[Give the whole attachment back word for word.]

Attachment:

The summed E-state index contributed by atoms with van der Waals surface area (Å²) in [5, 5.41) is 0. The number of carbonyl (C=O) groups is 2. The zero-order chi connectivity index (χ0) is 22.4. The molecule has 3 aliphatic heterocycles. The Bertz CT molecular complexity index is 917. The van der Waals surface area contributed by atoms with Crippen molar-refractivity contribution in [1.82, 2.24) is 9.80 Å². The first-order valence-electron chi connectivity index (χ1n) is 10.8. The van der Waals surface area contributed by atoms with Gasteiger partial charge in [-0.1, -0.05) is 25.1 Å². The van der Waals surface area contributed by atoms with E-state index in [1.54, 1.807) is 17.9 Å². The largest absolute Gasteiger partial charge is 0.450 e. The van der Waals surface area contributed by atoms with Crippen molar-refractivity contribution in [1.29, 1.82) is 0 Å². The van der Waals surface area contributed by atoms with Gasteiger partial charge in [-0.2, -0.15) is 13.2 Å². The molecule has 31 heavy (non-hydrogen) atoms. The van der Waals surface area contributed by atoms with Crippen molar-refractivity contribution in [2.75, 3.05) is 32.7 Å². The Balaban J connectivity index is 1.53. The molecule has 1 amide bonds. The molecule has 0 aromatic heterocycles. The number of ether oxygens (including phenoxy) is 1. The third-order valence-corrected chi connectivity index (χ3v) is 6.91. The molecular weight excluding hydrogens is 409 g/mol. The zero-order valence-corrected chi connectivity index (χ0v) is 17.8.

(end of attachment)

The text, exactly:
The summed E-state index contributed by atoms with van der Waals surface area (Å²) in [5, 5.41) is 0. The number of carbonyl (C=O) groups is 2. The zero-order chi connectivity index (χ0) is 22.4. The molecule has 3 aliphatic heterocycles. The Bertz CT molecular complexity index is 917. The van der Waals surface area contributed by atoms with Crippen molar-refractivity contribution in [1.82, 2.24) is 9.80 Å². The first-order valence-electron chi connectivity index (χ1n) is 10.8. The van der Waals surface area contributed by atoms with Gasteiger partial charge in [-0.1, -0.05) is 25.1 Å². The van der Waals surface area contributed by atoms with E-state index in [1.54, 1.807) is 17.9 Å². The largest absolute Gasteiger partial charge is 0.450 e. The van der Waals surface area contributed by atoms with Crippen molar-refractivity contribution in [1.29, 1.82) is 0 Å². The van der Waals surface area contributed by atoms with Gasteiger partial charge in [-0.2, -0.15) is 13.2 Å². The molecule has 31 heavy (non-hydrogen) atoms. The van der Waals surface area contributed by atoms with Crippen molar-refractivity contribution in [2.75, 3.05) is 32.7 Å². The Balaban J connectivity index is 1.53. The molecule has 1 amide bonds. The molecule has 0 aromatic heterocycles. The number of ether oxygens (including phenoxy) is 1. The third-order valence-corrected chi connectivity index (χ3v) is 6.91. The molecular weight excluding hydrogens is 409 g/mol. The zero-order valence-corrected chi connectivity index (χ0v) is 17.8.